It’s been almost ten years since security researcher Jay Radcliffe demonstrated how to hack into his own insulin pump onstage at a conference. He could have used the pump to inject a deadly dosage of the medication into his system if he’d chosen to. Instead, he asked that medical businesses pay attention to the security threat. According to Mike Johnson, a security technologies expert at the University of Minnesota’s Technological Leadership Institute, that presentation and others like it were “wake-up calls” about the dangers of connecting insecure Medical Devices to the internet.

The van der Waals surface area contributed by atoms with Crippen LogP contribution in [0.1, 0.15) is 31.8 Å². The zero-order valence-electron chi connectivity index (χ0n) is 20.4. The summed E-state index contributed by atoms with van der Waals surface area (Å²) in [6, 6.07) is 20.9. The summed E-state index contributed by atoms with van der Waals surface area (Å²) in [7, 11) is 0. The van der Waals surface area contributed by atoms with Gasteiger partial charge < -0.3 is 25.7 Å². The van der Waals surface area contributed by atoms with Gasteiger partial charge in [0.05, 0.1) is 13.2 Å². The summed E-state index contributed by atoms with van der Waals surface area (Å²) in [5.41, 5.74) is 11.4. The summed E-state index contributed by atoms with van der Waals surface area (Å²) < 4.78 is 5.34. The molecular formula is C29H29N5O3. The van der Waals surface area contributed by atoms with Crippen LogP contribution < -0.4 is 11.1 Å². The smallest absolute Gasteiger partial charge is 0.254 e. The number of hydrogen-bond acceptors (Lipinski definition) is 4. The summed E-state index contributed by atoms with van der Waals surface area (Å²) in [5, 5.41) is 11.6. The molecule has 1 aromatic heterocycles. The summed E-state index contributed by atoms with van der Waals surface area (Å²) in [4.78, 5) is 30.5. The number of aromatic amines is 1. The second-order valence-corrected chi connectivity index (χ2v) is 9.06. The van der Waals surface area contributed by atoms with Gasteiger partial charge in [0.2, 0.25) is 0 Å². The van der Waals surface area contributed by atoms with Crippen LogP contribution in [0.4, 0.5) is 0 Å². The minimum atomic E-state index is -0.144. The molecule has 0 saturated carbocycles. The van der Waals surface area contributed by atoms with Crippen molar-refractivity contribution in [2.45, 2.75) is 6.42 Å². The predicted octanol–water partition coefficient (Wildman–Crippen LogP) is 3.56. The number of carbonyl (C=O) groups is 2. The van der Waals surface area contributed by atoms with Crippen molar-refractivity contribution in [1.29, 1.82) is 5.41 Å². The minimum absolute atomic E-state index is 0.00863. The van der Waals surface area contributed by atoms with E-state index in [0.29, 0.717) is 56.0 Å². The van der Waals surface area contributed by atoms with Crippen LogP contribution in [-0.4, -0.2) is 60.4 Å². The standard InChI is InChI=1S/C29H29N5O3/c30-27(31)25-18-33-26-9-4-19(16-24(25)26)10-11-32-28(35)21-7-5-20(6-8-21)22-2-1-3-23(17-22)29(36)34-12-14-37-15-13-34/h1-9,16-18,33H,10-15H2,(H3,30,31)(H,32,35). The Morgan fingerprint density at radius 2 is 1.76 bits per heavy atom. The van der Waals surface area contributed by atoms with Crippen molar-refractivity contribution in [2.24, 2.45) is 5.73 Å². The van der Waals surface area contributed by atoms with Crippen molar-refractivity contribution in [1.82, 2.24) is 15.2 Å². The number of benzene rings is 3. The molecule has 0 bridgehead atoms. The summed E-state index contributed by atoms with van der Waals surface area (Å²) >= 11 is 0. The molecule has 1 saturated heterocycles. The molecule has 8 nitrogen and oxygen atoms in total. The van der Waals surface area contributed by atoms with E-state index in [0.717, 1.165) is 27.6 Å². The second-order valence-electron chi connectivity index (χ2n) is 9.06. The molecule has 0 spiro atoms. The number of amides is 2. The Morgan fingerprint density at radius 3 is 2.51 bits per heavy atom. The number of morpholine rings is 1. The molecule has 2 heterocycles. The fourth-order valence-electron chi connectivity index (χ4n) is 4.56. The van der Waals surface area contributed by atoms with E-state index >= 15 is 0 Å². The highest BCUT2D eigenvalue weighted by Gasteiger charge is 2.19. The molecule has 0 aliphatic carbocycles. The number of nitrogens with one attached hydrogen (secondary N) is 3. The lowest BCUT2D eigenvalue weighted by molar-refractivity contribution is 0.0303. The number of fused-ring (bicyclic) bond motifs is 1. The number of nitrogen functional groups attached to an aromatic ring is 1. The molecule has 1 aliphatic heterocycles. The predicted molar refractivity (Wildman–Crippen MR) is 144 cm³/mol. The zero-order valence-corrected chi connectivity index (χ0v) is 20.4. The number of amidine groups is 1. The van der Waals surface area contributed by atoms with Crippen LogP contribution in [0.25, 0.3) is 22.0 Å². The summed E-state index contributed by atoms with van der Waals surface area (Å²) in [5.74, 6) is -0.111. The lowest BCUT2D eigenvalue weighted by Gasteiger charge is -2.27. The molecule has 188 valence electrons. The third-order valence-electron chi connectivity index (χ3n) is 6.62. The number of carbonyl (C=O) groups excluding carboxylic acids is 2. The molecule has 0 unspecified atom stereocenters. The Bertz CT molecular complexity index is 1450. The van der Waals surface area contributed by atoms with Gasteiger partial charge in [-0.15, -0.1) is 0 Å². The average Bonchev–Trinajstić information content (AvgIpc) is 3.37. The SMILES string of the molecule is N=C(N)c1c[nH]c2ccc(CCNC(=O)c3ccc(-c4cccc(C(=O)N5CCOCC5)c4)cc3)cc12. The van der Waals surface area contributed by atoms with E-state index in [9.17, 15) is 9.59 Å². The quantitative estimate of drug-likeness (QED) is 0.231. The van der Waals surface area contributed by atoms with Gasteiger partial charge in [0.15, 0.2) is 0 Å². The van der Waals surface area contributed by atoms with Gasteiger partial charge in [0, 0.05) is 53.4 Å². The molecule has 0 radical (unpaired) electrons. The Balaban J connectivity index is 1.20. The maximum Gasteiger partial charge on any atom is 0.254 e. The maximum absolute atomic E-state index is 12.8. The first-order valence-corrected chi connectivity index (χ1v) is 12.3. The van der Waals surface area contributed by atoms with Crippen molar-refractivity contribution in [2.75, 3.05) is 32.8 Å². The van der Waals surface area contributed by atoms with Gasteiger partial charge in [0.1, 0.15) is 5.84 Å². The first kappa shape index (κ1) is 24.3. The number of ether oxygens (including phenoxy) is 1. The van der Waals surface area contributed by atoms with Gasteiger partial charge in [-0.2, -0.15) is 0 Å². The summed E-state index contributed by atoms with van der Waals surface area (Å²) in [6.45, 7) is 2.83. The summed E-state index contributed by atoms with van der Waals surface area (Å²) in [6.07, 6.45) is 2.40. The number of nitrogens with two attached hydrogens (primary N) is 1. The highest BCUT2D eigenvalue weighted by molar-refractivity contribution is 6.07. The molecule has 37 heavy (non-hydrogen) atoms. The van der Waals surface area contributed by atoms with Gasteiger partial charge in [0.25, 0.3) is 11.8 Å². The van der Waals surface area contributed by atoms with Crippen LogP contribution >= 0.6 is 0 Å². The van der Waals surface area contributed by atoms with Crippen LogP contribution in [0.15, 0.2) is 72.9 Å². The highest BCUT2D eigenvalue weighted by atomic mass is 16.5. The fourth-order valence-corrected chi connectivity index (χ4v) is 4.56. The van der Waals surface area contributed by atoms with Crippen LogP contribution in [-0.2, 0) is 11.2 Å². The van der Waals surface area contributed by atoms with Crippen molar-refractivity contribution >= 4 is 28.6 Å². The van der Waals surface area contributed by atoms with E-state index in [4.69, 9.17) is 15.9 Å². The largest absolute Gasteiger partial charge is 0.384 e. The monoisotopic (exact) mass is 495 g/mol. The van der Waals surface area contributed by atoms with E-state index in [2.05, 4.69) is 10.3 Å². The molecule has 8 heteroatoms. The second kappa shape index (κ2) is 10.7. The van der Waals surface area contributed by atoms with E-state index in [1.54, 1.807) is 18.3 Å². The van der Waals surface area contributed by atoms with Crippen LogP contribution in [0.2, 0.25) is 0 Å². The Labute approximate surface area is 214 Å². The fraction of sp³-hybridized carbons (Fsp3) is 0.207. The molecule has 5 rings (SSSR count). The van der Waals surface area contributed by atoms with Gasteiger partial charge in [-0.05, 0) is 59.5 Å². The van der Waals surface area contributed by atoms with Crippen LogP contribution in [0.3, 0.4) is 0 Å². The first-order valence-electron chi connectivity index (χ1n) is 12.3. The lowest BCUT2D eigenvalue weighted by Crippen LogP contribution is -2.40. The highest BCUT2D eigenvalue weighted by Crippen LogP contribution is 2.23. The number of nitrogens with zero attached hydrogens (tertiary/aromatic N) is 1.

The facility will serve as a nexus for organisations that work with Medical Devices at all stages of their lives, from creation through use at a patient’s bedside. Johnson said, “We want to bring all of these participants into the process and hopefully give them tools.” Medical device security has been on security risk managers’ radar for at least a decade. In the field of healthcare, there has been a sudden boom of interest in connected devices. Today, 10 to 15 gadgets are connected per hospital bed, with a mix of bedside and maybe wearable or implanted equipment. The more components we add to a network, the more likely it is to be harmed.